“My parents were not enamored by the idea, I can assure you,” he says, adding he got accepted at Cornell University. “Safe to say, the price was little bit out of our range.”

The next acceptance letter came from UK, and the price was much more affordable, Hecquet says.

“I didn’t know anything about Kentucky. I didn’t know anything about basketball, horses,” he says, noting he felt welcomed the moment he arrived. “I was a big-city boy flying into Lexington, which could challenge some.”

Hecquet’s tourism industry experience included five years in sports marketing for the CVB in Warren County, Ohio, which was followed by Travel Butler County, where he served as the first CEO of the organization. Among his achievements was overseeing the Spooky Nook Sports project, a $165 million indoor sports complex in Hamilton, Ohio, which had its first major event earlier this month, according to media reports.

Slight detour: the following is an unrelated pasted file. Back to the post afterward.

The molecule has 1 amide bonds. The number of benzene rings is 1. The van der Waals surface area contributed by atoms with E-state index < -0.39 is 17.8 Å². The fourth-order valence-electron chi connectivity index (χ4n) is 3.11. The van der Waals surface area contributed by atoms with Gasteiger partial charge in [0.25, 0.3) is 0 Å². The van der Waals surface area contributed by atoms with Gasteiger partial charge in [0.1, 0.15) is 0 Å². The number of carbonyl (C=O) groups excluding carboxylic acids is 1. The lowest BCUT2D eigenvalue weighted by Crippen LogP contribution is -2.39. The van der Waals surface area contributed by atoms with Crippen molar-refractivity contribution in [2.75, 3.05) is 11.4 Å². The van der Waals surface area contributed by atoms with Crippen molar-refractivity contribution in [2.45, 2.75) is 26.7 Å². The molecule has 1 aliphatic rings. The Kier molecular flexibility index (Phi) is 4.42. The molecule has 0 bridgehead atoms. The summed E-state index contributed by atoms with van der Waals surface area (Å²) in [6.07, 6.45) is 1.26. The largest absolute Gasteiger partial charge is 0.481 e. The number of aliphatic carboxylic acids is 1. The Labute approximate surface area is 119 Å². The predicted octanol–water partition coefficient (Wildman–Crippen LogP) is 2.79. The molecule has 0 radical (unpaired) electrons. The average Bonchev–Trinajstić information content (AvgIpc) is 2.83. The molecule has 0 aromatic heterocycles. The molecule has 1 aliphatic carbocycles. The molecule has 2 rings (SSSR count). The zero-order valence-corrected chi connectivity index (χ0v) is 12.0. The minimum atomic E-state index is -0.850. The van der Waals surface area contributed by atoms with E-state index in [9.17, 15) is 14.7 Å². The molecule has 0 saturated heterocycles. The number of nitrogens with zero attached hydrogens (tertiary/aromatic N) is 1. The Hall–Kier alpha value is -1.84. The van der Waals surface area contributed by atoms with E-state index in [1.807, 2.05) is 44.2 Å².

Hecquet says he’s also excited about the sports market in Springfield, which includes newer developments such as the $30 million Betty & Bobby Allison Sports Town.

“There is a lot of upsides in terms of where the future opportunities lay for driving in new business streams and really sharing everything that Springfield has to the world, which is really what I’m here in essence to do,” he says.

He’ll lead a staff of 18 with an annual budget of $4.5 million, which he notes includes some funds from the American Rescue Plan Act. He says budget work is ongoing for the next fiscal year that starts July 1. It’s currently estimated at $4.2 million.